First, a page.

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Razorbill Instruments

Razorbill Instruments is an innovative technology company based in Edinburgh, Scotland. The company has been in existence since the end of 2014 and is committed to bringing new, well engineered products to market.

Razorbill Instruments
2014 2015 2016 2017 2018 2019 2020


Razorbill Instruments was founded at the end of 2014. In this year, the new company received several awards and accolades including coming third in converge challenge, Scotland's largest business competition. The company received a R&D grant from Scottish Enterprise to develop new cryogenic instrumentation.


During 2015, the company permformed the required the necessary product development and testing to bring to market a completely new product category - the worlds first compact cryogenic strain cell.


In 2016 the first cryogenic instruments went on sale. In this first year of sales, we sent orders all around the world including numerous European countries, US, China, Korea and Japan. The success of our first products allowed us to reinvest in R&D developing the products we released in 2017.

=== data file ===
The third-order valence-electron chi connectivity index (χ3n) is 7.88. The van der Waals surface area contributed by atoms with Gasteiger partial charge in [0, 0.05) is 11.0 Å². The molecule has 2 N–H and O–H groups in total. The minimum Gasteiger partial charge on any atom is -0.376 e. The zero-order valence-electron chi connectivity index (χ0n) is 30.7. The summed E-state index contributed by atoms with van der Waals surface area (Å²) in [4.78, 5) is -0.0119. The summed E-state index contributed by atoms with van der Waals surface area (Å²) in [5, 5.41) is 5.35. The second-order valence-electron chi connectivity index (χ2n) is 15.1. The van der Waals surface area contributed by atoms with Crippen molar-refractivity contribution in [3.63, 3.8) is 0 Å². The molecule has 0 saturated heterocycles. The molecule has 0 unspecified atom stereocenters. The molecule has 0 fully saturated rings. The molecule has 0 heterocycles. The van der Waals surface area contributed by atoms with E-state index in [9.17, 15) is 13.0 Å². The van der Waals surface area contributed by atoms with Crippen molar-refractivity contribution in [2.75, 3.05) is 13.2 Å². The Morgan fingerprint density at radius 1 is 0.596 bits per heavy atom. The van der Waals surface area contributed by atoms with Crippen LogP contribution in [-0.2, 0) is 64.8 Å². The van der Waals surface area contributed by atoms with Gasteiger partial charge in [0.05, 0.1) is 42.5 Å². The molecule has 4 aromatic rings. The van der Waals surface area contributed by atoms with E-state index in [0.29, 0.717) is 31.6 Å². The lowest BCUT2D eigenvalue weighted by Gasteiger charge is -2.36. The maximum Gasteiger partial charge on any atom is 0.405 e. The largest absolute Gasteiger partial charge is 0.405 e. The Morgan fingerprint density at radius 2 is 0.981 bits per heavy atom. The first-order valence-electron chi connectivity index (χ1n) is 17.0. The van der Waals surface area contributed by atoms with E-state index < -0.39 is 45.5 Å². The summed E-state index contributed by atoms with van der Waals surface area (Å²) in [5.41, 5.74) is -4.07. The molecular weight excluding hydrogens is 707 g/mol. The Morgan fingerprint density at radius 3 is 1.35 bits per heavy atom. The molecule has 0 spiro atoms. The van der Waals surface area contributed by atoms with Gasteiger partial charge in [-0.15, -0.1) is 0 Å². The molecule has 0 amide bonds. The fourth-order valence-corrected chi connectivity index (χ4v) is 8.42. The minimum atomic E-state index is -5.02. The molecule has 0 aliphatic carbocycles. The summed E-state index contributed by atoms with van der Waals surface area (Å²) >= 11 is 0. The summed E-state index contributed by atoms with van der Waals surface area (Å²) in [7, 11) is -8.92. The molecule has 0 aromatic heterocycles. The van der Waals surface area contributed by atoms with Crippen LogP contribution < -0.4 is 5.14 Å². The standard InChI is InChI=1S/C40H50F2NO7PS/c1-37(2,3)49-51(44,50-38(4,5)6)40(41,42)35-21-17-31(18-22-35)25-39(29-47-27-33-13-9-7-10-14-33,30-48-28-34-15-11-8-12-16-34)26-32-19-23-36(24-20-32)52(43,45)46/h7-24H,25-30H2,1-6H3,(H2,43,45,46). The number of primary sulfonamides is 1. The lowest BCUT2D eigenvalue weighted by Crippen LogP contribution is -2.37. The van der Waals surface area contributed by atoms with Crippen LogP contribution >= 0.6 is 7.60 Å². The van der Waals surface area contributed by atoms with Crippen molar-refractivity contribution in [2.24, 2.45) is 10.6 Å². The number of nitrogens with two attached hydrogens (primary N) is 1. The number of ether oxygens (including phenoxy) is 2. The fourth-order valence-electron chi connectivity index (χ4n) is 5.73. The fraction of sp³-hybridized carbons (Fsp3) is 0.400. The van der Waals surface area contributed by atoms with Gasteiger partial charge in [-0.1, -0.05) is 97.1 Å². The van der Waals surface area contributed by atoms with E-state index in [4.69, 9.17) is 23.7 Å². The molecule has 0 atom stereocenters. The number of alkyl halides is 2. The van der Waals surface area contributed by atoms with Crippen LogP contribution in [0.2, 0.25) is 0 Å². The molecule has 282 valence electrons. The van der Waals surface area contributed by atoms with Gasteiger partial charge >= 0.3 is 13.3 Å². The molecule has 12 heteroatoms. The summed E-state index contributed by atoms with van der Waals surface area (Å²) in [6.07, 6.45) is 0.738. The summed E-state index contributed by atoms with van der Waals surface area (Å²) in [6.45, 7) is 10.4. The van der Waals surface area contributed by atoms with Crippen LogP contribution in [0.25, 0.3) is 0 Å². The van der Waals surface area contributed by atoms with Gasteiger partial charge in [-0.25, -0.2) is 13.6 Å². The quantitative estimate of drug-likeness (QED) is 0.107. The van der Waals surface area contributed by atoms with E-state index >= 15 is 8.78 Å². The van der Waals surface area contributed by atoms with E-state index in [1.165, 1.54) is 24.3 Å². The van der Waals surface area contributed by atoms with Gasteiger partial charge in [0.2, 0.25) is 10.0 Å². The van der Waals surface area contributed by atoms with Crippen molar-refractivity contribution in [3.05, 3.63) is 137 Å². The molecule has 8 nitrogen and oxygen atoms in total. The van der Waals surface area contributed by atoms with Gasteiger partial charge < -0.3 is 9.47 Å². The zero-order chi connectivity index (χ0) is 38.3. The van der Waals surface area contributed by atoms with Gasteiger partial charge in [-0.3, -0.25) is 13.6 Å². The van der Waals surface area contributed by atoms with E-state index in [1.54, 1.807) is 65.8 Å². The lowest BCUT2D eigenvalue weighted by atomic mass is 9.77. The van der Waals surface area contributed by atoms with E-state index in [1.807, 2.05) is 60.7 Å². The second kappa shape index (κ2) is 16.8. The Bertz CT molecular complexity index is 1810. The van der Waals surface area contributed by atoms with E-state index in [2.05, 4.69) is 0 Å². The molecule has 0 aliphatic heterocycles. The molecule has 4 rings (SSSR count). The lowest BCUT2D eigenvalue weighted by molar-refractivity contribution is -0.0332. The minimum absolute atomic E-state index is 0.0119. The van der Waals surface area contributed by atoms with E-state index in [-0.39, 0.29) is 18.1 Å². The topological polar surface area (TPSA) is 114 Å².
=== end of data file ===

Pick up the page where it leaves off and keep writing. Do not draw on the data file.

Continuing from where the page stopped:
During 2017 the company continued to expand and launched several new products, including the RP100 power supply and our custom PPMS probe. The items make setting up experiments with our core product even easier.


In 2018 the company continued its impressive growth with the 17/18 financial year, once again doubling it's revenues. In 2018 we launch a radically new pressure cell - the FC100 and recruited additional personnel to adapt and develop our core technologies into products that will open up the large space technologies market.


In 2019, we extended our product range to include the CS200T, a device designed for transmission, scattering and diffraction measurements. The device especially appeals to synchrontrons and our first sale of this new product was to the Brazilian Synchrotron Light Laboratory, LNLS.


Through 2020 we are continuing to  broaden our protect range, staying at the cutting edge of cryogenic mechanisms and sensing.